Qualitative Interviews of Educators

Faculty members who completed the survey were invited to participate in a follow-up qualitative interview that allowed researchers to further understand how trauma journalism is taught, what resources are being used, what the impediments to progress are, and whether university professors are willing to, and felt capable of, teaching the topic. Twenty-two faculty members agreed to participate in the qualitative interviews. Most participants (16) were males and Caucasian (17). Two participants were African-American, two Asian-American and one Hispanic-American. The research team conducted a thematic analysis of the gathered data. Unlike the survey results, the interview results were not statistically generalizable but were intended to generate insights and add nuance to the survey findings.

Analysis of Curricula
The study also analyzed syllabi and curricular material submitted by some of the surveyed faculty. In total, 22 participants submitted curricular materials for review. Numerous faculty wanted to responded to our request to submit curricular material but most did not have any substantive material to offer. Many noted they introduced trauma topics during discussions or lectures without allocating specific instructions or literature about them in the syllabi. The submitted content was analyzed on several levels and focused on finding similar and unique approaches to teaching trauma in the classroom. First, course titles were analyzed to see how educators framed their courses. This helped determine whether educators saw trauma journalism education as a stand-alone topic, or as part of a larger, more general journalism course. Second, course overview, introduction, or mission statements were examined by examining common ideas and approaches and searching for common underlying themes as well as unique and original approaches. Unlike the survey results, the results of the qualitative curricular analysis were not statistically generalizable.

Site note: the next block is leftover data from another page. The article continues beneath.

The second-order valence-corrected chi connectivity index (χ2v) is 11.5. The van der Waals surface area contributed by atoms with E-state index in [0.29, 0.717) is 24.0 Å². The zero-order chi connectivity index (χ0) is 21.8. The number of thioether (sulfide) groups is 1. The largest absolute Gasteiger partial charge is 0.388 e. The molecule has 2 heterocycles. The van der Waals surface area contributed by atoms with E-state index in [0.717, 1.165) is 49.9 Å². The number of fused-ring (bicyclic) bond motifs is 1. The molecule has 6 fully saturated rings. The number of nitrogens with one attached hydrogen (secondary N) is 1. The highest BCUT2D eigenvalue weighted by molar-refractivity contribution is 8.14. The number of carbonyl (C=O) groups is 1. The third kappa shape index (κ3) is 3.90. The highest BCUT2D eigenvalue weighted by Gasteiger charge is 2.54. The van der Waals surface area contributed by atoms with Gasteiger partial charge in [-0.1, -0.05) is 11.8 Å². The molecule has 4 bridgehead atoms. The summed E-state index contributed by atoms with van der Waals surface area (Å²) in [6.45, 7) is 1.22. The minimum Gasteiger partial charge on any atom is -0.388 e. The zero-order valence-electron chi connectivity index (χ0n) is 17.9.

Qualitative Interviews of Journalists
Over the course of three months, from March-May 2008, ICMPA interviewed 23 reporters, editors and photographers at newspapers, and radio and television stations. Respondents were selected by reference to the Dart Center database of journalists, ICMPA peer networking, and Internet searches. The research team initially contacted the participants via email, and then conducted the interviews via follow-up phone calls or emails. The sample included nine females and 14 males. Nineteen participants held a degree in journalism, while four did not. Six of the participants had one-to-five years of journalism experience, while four participants had 6-to-10, and 13 participants had more than 11 years experience. Most participants worked in print, one participant in radio, one in television and one in new media. Almost all participants were Caucasian (22), and one was Arab-American. The participants were asked 10 open-ended questions dealing with their experience in covering trauma and violence; how their experiences had affected them; how much their academic or professional training prepared them to deal with this kind of coverage; what their academic training could have done better; and what they believed are the best ways journalism training in covering violence could help them and other journalists in their work. The gathered information was analyzed and synthesized. Unlike the survey results, the results of the qualitative interviews with journalists were not statistically generalizable.